Going for the Light in Dory Boats

Posted On
Jul 09, 2012
Heading south is always on the top of my mind as the winter snow begins to melt and the morning air changes from crisp and chilly to soft and warm bringing with it the promise of spring.


This season my travels began in Logan, the northern most tip of Utah, for an annual tourism conference ... and would end with an 8-day river retreat for artists on the San Juan River, at the far southeastern end of the state and few miles from the Fours Corners area. The total of 10 days was the longest I have been away from Kya, my year old baby girl, spending some quality solo time with her daddy.


In good and capable hands, yet I missed her dearly.


After the long drive, I arrived in the small historic town of Bluff just before 10pm and pulled into Wild Rivers Expeditions to check in for my adventure, realizing I had missed the group meeting that evening.  Yet I wanted to say hi to Kristen McKinnon, owner and fellow adventure loving gal-pal. She promptly gave me the run down of the next eight days that I would be spending on the San Juan River. Unfortunately, she would not be able to join me for this journey.


Morning arrived quickly; I rushed out of my bed and jumped in the shower, which would be my last hot one for the next several days. As I arrived at Wild Rivers, my fellow adventurers were buzzing around getting their belongings packed into river bags, checking that all camera equipment would be safe and dry and introductions all around.


"Going for the Light in Dory Boats" was the perfect name for this artist's retreat which would allow ample time for participants to focus on their individual art. Some had sketch pads and colored pencils, others packed journals for personal reflections and poetry while still others packed heavy bags ever so carefully with valuable camera equipment. My craft of choice is photography.  I've spent the last fifteen years traveling and photographing my adventures and the desert landscapes of southern Utah are always close to my heart. Spring is magic in the southwest - the brilliant colors of red rock mixed with the kaleidoscopic bloom of spring.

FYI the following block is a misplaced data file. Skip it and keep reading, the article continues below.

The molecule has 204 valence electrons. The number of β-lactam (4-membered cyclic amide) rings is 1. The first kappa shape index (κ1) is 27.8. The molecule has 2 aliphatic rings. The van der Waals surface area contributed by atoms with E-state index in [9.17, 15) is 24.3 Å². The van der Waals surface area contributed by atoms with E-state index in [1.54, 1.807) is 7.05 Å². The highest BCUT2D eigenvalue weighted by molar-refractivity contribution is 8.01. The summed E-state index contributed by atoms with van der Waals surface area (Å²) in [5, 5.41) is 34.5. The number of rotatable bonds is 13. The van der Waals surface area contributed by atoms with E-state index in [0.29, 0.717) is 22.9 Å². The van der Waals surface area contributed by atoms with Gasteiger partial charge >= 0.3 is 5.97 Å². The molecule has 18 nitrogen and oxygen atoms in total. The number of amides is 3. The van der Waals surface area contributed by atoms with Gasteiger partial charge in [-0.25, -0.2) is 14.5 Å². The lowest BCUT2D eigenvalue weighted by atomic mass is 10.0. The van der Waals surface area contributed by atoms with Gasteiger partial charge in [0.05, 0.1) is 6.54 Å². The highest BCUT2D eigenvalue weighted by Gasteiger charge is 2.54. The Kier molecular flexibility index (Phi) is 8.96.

The first day on the river gave everyone time to unplug from the daily lives we were all leaving behind, to connect with our natural surroundings and with each other. Dories are considered by some to be the "Cadillac" of all river boats and this was my first experience floating in these beautiful, brightly colored wooden crafts - a much different experience.


The crew on this trip was a unique mix of professionals, each bringing a wealth of experience and unique knowledge to the voyage.  A geologist, an anthropologist and a biologist, all personally owned their beautiful boats that they each rowed on this adventure.  Andy Hutchinson, the captain, has been custom building dories for over 20 years. His company, High Desert Dories, is based out of Dolores, Colorado near the famed western river of the same name.  Kate Thompson, Andy's wife, is a professional photographer who has been rowing the rivers of the west for nearly 30 years. This handpicked crew added an amazing authenticity to our river exploration journey.